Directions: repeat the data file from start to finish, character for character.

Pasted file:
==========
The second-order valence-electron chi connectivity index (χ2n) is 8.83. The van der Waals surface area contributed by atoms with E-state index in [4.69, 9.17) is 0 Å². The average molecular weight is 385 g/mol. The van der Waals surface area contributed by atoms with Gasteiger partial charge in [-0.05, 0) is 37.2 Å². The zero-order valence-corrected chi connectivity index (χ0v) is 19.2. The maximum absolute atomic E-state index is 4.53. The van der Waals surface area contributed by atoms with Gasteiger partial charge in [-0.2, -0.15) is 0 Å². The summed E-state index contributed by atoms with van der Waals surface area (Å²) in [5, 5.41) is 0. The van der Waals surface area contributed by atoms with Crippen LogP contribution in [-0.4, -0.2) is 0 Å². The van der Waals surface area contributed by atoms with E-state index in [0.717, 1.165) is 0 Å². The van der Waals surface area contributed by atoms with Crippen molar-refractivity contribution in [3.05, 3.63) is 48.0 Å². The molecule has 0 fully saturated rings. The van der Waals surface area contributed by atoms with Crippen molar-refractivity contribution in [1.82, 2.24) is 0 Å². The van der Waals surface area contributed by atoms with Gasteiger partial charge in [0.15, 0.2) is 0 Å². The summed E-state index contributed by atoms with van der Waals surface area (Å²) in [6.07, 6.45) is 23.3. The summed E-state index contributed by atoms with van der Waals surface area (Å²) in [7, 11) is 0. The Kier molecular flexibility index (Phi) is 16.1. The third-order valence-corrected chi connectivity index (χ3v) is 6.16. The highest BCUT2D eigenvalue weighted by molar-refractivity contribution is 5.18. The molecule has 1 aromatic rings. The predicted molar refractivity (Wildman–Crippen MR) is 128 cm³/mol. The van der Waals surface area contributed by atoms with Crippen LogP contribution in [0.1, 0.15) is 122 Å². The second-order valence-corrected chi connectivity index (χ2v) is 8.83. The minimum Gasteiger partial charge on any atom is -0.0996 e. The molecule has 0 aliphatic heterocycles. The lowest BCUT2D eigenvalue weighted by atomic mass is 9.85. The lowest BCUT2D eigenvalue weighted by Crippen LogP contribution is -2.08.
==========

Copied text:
The second-order valence-electron chi connectivity index (χ2n) is 8.83. The van der Waals surface area contributed by atoms with E-state index in [4.69, 9.17) is 0 Å². The average molecular weight is 385 g/mol. The van der Waals surface area contributed by atoms with Gasteiger partial charge in [-0.05, 0) is 37.2 Å². The zero-order valence-corrected chi connectivity index (χ0v) is 19.2. The maximum absolute atomic E-state index is 4.53. The van der Waals surface area contributed by atoms with Gasteiger partial charge in [-0.2, -0.15) is 0 Å². The summed E-state index contributed by atoms with van der Waals surface area (Å²) in [5, 5.41) is 0. The van der Waals surface area contributed by atoms with Crippen LogP contribution in [-0.4, -0.2) is 0 Å². The van der Waals surface area contributed by atoms with E-state index in [0.717, 1.165) is 0 Å². The van der Waals surface area contributed by atoms with Crippen molar-refractivity contribution in [3.05, 3.63) is 48.0 Å². The molecule has 0 fully saturated rings. The van der Waals surface area contributed by atoms with Crippen molar-refractivity contribution in [1.82, 2.24) is 0 Å². The van der Waals surface area contributed by atoms with Gasteiger partial charge in [0.15, 0.2) is 0 Å². The summed E-state index contributed by atoms with van der Waals surface area (Å²) in [6.07, 6.45) is 23.3. The summed E-state index contributed by atoms with van der Waals surface area (Å²) in [7, 11) is 0. The Kier molecular flexibility index (Phi) is 16.1. The third-order valence-corrected chi connectivity index (χ3v) is 6.16. The highest BCUT2D eigenvalue weighted by molar-refractivity contribution is 5.18. The molecule has 1 aromatic rings. The predicted molar refractivity (Wildman–Crippen MR) is 128 cm³/mol. The van der Waals surface area contributed by atoms with Crippen LogP contribution in [0.1, 0.15) is 122 Å². The second-order valence-corrected chi connectivity index (χ2v) is 8.83. The minimum Gasteiger partial charge on any atom is -0.0996 e. The molecule has 0 aliphatic heterocycles. The lowest BCUT2D eigenvalue weighted by atomic mass is 9.85. The lowest BCUT2D eigenvalue weighted by Crippen LogP contribution is -2.08.